Blackboard Stock Soars; Bears Doubt a Sale
News that Blackboard has hired Barclays Capital to evaluate “strategic alternatives” after receiving an unsolicited proposal caused its stock to rise by more than 30 percent to all-time highs.
The company says it’s looking for ways to “enhance shareholder value, including whether other third parties would have an interest in acquiring the company at a price and on terms that would represent a better value for its shareholders than having the company continue to execute its business plan on a stand-alone basis.”
The news comes as short interest in Blackboard’s stock hovers at a nosebleed 44 percent — an indication that 44 percent of its shares outstanding have been sold short. Short-selling is a bearish bet against the stock.
As I wrote in February, short-sellers of Blackboard’s stock are betting that the company’s fundamentals are going the wrong way.
It’s unclear who possible buyers would be, but one large short-seller of Blackboard’s stock told me today that he would be surprised to see a deal if potential buyers do the kind of due-diligence he has done.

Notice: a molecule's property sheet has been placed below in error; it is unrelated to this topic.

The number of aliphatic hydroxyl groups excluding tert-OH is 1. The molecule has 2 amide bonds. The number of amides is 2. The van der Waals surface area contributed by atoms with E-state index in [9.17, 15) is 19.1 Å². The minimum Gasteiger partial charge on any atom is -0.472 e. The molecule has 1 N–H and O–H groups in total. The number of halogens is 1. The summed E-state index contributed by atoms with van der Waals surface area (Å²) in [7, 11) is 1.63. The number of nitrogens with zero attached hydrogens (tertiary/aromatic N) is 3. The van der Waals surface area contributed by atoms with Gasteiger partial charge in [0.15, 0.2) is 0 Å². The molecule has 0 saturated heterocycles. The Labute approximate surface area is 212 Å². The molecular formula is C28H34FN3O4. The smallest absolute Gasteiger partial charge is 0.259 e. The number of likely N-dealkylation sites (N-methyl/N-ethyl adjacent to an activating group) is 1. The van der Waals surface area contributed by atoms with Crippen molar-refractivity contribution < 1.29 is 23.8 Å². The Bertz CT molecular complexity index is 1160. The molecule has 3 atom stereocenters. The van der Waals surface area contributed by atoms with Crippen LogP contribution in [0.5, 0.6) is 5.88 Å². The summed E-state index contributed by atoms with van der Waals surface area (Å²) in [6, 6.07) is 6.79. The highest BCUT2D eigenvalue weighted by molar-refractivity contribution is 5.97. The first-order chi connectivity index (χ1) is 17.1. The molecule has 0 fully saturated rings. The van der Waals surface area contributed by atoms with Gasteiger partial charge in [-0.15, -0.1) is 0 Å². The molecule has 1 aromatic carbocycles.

Blackboard makes learning management software, which is used by students and teachers on college campuses for a variety of purposes. Its market share has been rapidly falling as competitors — many using open-source software code — have eaten away at the core.
One of the most interesting new competitors, Instructure, announced last week that it had received $8 million in funding from several venture-capitalists, including Google Chairman Eric Schmidt’s Tomorrow Ventures.
Much of the company’s pull comes from CEO Josh Coats, who founded computer-backup service Mozy, which he sold to EMC in 2007 for $75 million.
Instructure says that since its launch earlier this year, it has heard from thousands of schools seeking an alternative to Blackboard.
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